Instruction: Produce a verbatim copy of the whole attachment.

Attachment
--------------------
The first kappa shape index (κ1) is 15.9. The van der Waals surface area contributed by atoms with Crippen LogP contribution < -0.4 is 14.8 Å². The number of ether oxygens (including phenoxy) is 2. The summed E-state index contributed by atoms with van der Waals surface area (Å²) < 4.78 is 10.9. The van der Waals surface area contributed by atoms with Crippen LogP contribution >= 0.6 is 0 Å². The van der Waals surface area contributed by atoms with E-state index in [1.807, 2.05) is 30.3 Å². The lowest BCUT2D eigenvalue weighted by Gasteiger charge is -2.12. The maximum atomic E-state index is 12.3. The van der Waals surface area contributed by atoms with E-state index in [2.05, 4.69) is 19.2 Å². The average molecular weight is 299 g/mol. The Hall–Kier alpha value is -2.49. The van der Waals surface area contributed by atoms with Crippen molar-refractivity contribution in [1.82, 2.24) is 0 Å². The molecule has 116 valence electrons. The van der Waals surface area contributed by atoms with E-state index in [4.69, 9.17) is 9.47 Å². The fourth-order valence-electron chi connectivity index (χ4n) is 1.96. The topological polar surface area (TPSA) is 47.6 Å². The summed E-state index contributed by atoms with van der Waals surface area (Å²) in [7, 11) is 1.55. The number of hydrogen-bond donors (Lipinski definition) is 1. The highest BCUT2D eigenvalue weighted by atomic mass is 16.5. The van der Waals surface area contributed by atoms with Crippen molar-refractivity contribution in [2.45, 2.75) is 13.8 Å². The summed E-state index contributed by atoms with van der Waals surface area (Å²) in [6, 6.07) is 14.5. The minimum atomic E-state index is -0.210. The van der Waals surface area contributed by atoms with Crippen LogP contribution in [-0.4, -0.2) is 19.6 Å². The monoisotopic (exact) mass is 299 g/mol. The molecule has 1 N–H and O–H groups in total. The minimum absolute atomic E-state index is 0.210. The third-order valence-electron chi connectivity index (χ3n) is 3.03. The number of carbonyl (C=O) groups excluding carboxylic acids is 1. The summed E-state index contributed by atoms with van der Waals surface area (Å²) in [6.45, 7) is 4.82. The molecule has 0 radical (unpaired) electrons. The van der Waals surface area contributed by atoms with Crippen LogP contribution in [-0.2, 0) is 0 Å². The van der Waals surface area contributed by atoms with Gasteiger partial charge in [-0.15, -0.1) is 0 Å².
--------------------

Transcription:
The first kappa shape index (κ1) is 15.9. The van der Waals surface area contributed by atoms with Crippen LogP contribution < -0.4 is 14.8 Å². The number of ether oxygens (including phenoxy) is 2. The summed E-state index contributed by atoms with van der Waals surface area (Å²) < 4.78 is 10.9. The van der Waals surface area contributed by atoms with Crippen LogP contribution >= 0.6 is 0 Å². The van der Waals surface area contributed by atoms with E-state index in [1.807, 2.05) is 30.3 Å². The lowest BCUT2D eigenvalue weighted by Gasteiger charge is -2.12. The maximum atomic E-state index is 12.3. The van der Waals surface area contributed by atoms with E-state index in [2.05, 4.69) is 19.2 Å². The average molecular weight is 299 g/mol. The Hall–Kier alpha value is -2.49. The van der Waals surface area contributed by atoms with Crippen molar-refractivity contribution in [1.82, 2.24) is 0 Å². The molecule has 116 valence electrons. The van der Waals surface area contributed by atoms with E-state index in [4.69, 9.17) is 9.47 Å². The fourth-order valence-electron chi connectivity index (χ4n) is 1.96. The topological polar surface area (TPSA) is 47.6 Å². The summed E-state index contributed by atoms with van der Waals surface area (Å²) in [7, 11) is 1.55. The number of hydrogen-bond donors (Lipinski definition) is 1. The highest BCUT2D eigenvalue weighted by atomic mass is 16.5. The van der Waals surface area contributed by atoms with Crippen molar-refractivity contribution in [2.45, 2.75) is 13.8 Å². The summed E-state index contributed by atoms with van der Waals surface area (Å²) in [6, 6.07) is 14.5. The minimum atomic E-state index is -0.210. The van der Waals surface area contributed by atoms with Crippen LogP contribution in [-0.4, -0.2) is 19.6 Å². The monoisotopic (exact) mass is 299 g/mol. The molecule has 1 N–H and O–H groups in total. The minimum absolute atomic E-state index is 0.210. The third-order valence-electron chi connectivity index (χ3n) is 3.03. The number of carbonyl (C=O) groups excluding carboxylic acids is 1. The summed E-state index contributed by atoms with van der Waals surface area (Å²) in [6.45, 7) is 4.82. The molecule has 0 radical (unpaired) electrons. The van der Waals surface area contributed by atoms with Crippen LogP contribution in [-0.2, 0) is 0 Å². The van der Waals surface area contributed by atoms with Gasteiger partial charge in [-0.15, -0.1) is 0 Å².